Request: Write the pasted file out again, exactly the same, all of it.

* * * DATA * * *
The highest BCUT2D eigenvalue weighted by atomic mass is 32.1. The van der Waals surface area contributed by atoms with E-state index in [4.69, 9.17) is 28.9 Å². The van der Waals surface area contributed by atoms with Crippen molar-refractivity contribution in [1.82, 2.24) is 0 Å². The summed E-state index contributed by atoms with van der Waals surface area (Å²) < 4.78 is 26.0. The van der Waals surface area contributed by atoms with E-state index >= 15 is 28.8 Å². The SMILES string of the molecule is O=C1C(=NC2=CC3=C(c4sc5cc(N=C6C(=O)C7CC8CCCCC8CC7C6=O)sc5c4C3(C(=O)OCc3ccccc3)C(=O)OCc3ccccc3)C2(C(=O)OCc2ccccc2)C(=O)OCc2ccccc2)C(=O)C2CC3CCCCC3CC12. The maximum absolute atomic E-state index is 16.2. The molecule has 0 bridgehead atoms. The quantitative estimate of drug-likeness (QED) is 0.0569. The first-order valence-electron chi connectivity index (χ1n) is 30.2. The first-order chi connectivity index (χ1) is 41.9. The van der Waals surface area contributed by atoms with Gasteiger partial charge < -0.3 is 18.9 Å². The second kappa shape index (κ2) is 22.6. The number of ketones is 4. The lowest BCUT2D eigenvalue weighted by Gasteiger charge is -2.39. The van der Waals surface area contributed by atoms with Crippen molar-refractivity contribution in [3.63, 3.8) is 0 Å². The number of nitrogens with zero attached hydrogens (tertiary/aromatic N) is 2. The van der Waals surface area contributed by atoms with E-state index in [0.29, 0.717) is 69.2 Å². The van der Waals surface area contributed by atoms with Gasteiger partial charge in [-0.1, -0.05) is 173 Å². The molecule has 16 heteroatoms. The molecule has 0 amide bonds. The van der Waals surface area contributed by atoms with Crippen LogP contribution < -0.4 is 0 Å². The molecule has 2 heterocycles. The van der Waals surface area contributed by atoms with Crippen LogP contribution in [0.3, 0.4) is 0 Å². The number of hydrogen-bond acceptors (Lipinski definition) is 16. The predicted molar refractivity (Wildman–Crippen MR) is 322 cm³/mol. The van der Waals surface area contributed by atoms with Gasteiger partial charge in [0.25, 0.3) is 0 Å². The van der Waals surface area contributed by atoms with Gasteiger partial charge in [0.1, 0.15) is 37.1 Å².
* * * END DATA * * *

The highest BCUT2D eigenvalue weighted by atomic mass is 32.1. The van der Waals surface area contributed by atoms with E-state index in [4.69, 9.17) is 28.9 Å². The van der Waals surface area contributed by atoms with Crippen molar-refractivity contribution in [1.82, 2.24) is 0 Å². The summed E-state index contributed by atoms with van der Waals surface area (Å²) < 4.78 is 26.0. The van der Waals surface area contributed by atoms with E-state index >= 15 is 28.8 Å². The SMILES string of the molecule is O=C1C(=NC2=CC3=C(c4sc5cc(N=C6C(=O)C7CC8CCCCC8CC7C6=O)sc5c4C3(C(=O)OCc3ccccc3)C(=O)OCc3ccccc3)C2(C(=O)OCc2ccccc2)C(=O)OCc2ccccc2)C(=O)C2CC3CCCCC3CC12. The maximum absolute atomic E-state index is 16.2. The molecule has 0 bridgehead atoms. The quantitative estimate of drug-likeness (QED) is 0.0569. The first-order valence-electron chi connectivity index (χ1n) is 30.2. The first-order chi connectivity index (χ1) is 41.9. The van der Waals surface area contributed by atoms with Gasteiger partial charge < -0.3 is 18.9 Å². The second kappa shape index (κ2) is 22.6. The number of ketones is 4. The lowest BCUT2D eigenvalue weighted by Gasteiger charge is -2.39. The van der Waals surface area contributed by atoms with Crippen molar-refractivity contribution in [3.63, 3.8) is 0 Å². The number of nitrogens with zero attached hydrogens (tertiary/aromatic N) is 2. The van der Waals surface area contributed by atoms with E-state index in [0.29, 0.717) is 69.2 Å². The van der Waals surface area contributed by atoms with Gasteiger partial charge in [-0.1, -0.05) is 173 Å². The molecule has 16 heteroatoms. The molecule has 0 amide bonds. The van der Waals surface area contributed by atoms with Crippen LogP contribution < -0.4 is 0 Å². The molecule has 2 heterocycles. The van der Waals surface area contributed by atoms with Crippen LogP contribution in [0.3, 0.4) is 0 Å². The number of hydrogen-bond acceptors (Lipinski definition) is 16. The predicted molar refractivity (Wildman–Crippen MR) is 322 cm³/mol. The van der Waals surface area contributed by atoms with Gasteiger partial charge in [0.25, 0.3) is 0 Å². The van der Waals surface area contributed by atoms with Gasteiger partial charge in [0.1, 0.15) is 37.1 Å².